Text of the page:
Let it Go
It seems that our social media accounts have become the high school cafeteria for adults; ripe with mean girl behavior and teasing. Passive aggressive memes and posts litter our social media feeds, often under the guise of being funny, insightful or interesting comments and quotes. If we are being honest, though, sometimes they are nothing more than hurtful jabs at other parents and coaches. Will we tolerate such behavior from our own children in a few years on social media? I hope not. So, why do we allow ourselves to stoop so low now? Why do we tolerate it from our own friends when we see it? We are not going to like everyone and not everyone is going to like us. People will push our buttons and make us feel crazy, for sure. It's our jobs as the grown ups to find a way to cope with those feelings in a positive and respectable manner. We have to be the role models - even when we don't want that job.
Point out the Positive
Negativity spreads like wild fire. One coach, parent, ump or child with negative energy can set off a chain reaction of negativity and soon everyone has it. You know what it looks like. Slumped shoulders. Eye rolling. Head shaking. Slamming things. Muttering under breath. It happens. But, do you know what else spreads like wild fire? Positivity. It's ok to cheer on 8, 9, 10, 11 and 12 year olds. It really is. Yes, even after they make a mistake - even a huge mistake. You can still find something positive to say in most circumstances. Despite what some people say, I firmly believe that building up our children will NOT create a generation of helpless, spineless, whine bags.
I would never advocate only pointing out the positive and I am not advocating for participation trophies for everyone. We should absolutely be providing our children with clear and constructive feedback as we help them to be better versions of themselves. How can you encourage them to reach their goals? Can we do it without demeaning them in front of everyone? What if we were all a bit more thoughtful about how and when we provide such feedback to our children? When are we doing it out of anger and frustration versus the result of thoughtful consideration?
Winning Isn't Everything
Sometimes it isn't about the winning at all. Sometimes some of life's greatest lessons come from the loss. Sure, state, district and national titles would all be amazing. But, if you are being honest, how much would they really truly matter to our children in 10 years? Will such things define them? Will they define us? If so, what does that mean about us?
Remember that They are Kids
We are raising children in a much different world and a much different time than when we were children. Today's children have a lot on their plates and while they may never have to walk uphill in the snow barefoot for two miles each way to get to school like we had to do, their lives are plenty hard enough right now. They are still children. Quite a few of them still hold tight to the stories of Santa Clause and the Tooth Fairy. Would it be terrible to let them just have fun and enjoy their youth? Would it be ok for them to enjoy the game, even if they lose?
Bruce Brown and Rob Miller, founders of Proactive Coaching, LLC, found in their research that most children just want to hear parents tell them "I love to watch you play." That's it. They don't want positive or negative feedback after a game; they just want to be children. Their research also found that for many children their least favorite part of a sports game was the ride home with their parents (Henson, 2012). Think about it - what gets said in the car after your children's games?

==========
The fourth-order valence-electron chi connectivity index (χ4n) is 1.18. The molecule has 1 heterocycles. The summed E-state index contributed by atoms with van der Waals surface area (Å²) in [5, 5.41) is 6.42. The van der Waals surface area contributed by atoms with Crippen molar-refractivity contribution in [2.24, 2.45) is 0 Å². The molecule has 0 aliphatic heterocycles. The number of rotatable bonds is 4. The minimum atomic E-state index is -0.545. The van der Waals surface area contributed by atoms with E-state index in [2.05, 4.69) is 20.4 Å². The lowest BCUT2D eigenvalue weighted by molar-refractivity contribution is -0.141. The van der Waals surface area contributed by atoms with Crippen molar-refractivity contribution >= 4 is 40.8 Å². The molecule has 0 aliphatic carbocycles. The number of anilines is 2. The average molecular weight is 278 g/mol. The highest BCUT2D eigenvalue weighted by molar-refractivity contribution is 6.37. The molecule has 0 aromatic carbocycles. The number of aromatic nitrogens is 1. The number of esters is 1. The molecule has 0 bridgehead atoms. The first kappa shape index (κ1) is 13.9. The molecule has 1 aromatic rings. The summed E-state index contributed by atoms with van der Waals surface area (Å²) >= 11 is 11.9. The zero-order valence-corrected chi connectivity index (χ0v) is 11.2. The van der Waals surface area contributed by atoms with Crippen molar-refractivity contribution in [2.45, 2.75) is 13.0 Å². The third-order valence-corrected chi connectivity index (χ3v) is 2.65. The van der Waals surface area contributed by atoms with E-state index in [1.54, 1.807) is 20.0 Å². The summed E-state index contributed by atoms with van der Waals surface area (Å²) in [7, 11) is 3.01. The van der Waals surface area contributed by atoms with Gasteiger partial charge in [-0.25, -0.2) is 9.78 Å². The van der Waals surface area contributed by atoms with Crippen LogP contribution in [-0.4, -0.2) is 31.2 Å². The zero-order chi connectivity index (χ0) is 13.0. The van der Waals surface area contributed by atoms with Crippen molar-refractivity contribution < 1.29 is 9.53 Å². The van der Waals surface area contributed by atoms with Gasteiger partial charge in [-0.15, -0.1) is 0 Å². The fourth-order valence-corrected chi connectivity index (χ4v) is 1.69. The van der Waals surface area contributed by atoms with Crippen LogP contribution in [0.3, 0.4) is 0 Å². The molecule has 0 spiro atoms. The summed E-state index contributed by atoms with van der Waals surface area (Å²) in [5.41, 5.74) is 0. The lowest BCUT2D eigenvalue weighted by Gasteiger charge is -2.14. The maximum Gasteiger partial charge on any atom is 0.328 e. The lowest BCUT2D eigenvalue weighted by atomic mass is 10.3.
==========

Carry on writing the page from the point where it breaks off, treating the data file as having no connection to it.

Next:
There is ample research out there today about the outcomes of youth sports. Do you know what a lot of the research suggests? According to Merkel (2013), analysis of multiple youth sports studies found that participation in youth sports is neither inherently good or bad for our children. Rather, whether our children's participation in youth sports turns out to be a good thing for them depends on a variety of factors. Peers, parents, coaches and even society and the media can heavily influence whether youth sports are positive experiences for children. Notice what is missing there - number of wins and losses, level of elite athleticism, number of trophies. We, the adults, have a pretty big impact on whether their participation in sports is a good thing. Maybe we are focusing too much on the wrong things!
So, next time you are at your child's game, I encourage you to take a moment and breathe it all in. Look around at what is happening. Remember that they are children and remember the pretty big role you play in youth sports and the impact those sports could have on your child. These days are going to be over soon - for them and for us. How do you want your child to remember these times? How do you want to remember these times?
Could we all do better? I believe we can. We should. For us. For each other. For them.
Henson, S. (2012). What make a nightmare sports parent -- And what makes a great one. Retrieved August 1, 2016 from http://www.thepostgame.com/blog/more-family-fun/201202/what-makes-nightmare-sports-parent
Merkel, D. M. (2013). Youth sport: Positive and negative impact on young athletes. Open Access Journal of Sports Medicine, 4, 151-160.
About Changing Perspectives
I often find myself encouraging people to consider changing their perspective or reframe the way in which they view things. This blog is an extension of that practice and is also an opportunity for me to write from a number of different perspectives including clinician, educator, mother, friend and supervisor. Blog topics are also quite varied and changeable. Topics explored include, but are certainly not limited to, grief, parenting, health and wellness and relationships. Join me and explore a number of changing perspectives!